Castro L, Fairchild G, Michaud I, Osthus D. COFFEE: COVID-19 Forecasts using Fast Evaluations and Estimation. https://covid-19.bsvgateway.org/static/COFFEE-methodology.pdf Accessed 23 Jun 2021.
Srivastava A, Xu T. Fast and accurate forecasting of COVID-19 deaths using the SIkJα model. arXiv:200705180. Submitted on 10 Jul 2020 (v1), last revised 13 Jul 2020 (this version, v2). https://arxiv.org/abs/2007.05180
Johns Hopkins University Center for Systems Science and Engineering. COVID-19 Data Repository. https://github.com/CSSEGISandData/COVID-19. Accessed 23 Jun 2021.
Li ML, Bouardi HT, Omar, Lami OS, Ghane-Ezabadi M, Soni S. DELPHI: The Epidemiological model underlying COVIDAnalytics. https://github.com/COVIDAnalytics/DELPHI. Accessed 23 Jun 2021.
Institute for Health Metrics and Evaluation. University of Washington. COVID-19 resources. Terms and Conditions. https://www.healthdata.org/about/terms-and-conditions. Accessed 23 Jun 2021.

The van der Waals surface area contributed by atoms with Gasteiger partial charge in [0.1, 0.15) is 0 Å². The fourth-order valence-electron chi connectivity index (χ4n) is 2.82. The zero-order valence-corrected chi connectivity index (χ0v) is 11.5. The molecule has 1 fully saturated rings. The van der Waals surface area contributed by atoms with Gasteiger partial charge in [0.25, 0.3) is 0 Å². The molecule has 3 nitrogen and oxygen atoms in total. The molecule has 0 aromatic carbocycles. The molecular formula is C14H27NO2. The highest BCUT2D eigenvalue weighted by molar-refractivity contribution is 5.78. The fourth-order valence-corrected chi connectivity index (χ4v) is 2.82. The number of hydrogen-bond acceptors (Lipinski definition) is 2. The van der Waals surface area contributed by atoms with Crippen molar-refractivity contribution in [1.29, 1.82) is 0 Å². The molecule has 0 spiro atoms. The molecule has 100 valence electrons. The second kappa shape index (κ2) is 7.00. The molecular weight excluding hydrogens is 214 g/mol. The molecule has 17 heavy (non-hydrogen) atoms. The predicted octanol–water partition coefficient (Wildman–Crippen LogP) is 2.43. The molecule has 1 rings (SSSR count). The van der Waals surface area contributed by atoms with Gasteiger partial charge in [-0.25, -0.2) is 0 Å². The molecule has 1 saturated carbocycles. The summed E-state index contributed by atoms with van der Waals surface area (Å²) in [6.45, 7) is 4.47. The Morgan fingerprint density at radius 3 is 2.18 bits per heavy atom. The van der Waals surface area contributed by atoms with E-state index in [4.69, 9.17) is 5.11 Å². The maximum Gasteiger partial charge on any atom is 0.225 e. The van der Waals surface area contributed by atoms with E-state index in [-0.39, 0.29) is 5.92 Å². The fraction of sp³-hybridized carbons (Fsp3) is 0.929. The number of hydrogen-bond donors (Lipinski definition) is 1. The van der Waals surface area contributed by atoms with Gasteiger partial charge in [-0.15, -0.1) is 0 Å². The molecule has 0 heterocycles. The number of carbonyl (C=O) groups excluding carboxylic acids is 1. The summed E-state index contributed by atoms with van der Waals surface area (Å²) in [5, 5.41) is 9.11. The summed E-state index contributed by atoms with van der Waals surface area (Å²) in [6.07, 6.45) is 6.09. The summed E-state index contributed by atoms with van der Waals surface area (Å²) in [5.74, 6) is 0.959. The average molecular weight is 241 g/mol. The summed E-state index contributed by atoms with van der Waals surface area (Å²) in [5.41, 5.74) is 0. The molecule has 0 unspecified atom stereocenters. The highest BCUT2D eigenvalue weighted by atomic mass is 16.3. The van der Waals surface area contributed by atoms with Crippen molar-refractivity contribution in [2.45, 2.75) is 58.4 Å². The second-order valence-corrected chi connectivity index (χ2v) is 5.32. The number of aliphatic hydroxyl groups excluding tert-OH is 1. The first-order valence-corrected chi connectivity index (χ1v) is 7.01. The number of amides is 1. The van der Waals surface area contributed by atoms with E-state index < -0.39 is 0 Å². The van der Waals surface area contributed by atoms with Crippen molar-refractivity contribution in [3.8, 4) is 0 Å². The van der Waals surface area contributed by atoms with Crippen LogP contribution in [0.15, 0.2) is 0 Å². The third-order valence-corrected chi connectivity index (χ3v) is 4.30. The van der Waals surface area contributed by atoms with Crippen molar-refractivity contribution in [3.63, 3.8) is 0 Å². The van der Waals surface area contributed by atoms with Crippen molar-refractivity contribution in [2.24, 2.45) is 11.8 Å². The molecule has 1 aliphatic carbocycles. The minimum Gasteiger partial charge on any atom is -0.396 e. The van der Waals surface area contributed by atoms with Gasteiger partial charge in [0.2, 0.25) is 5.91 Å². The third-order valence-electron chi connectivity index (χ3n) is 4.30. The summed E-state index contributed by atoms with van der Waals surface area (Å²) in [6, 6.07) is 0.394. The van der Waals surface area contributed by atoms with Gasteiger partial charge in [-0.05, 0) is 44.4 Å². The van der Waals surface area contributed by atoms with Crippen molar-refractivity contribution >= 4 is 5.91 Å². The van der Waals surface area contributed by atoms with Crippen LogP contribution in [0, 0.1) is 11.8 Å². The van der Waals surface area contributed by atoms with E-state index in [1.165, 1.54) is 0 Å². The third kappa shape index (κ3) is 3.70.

MRC Centre for Global Infectious Disease Analysis. Department of Infectious Disease Epidemiology at Imperial College London. Global LMIC COVID-19 reports. https://github.com/mrc-ide/global-lmic-reports. Accessed 23 Jun 2021.
Los Alamos National Laboratory. LANL COVID-19 Cases and Deaths Forecasts. https://covid-19.bsvgateway.org. Accessed 23 Jun 2021.
Srivastava A, Xu F, Xiaochen Yang B, Chen J. Data-driven COVID-19 forecasts and detection of unreported cases. https://github.com/scc-usc/ReCOVER-COVID-19. Accessed 23 Jun 2021.
There were no sources of funding for this research.
Ethics approval and consent to participate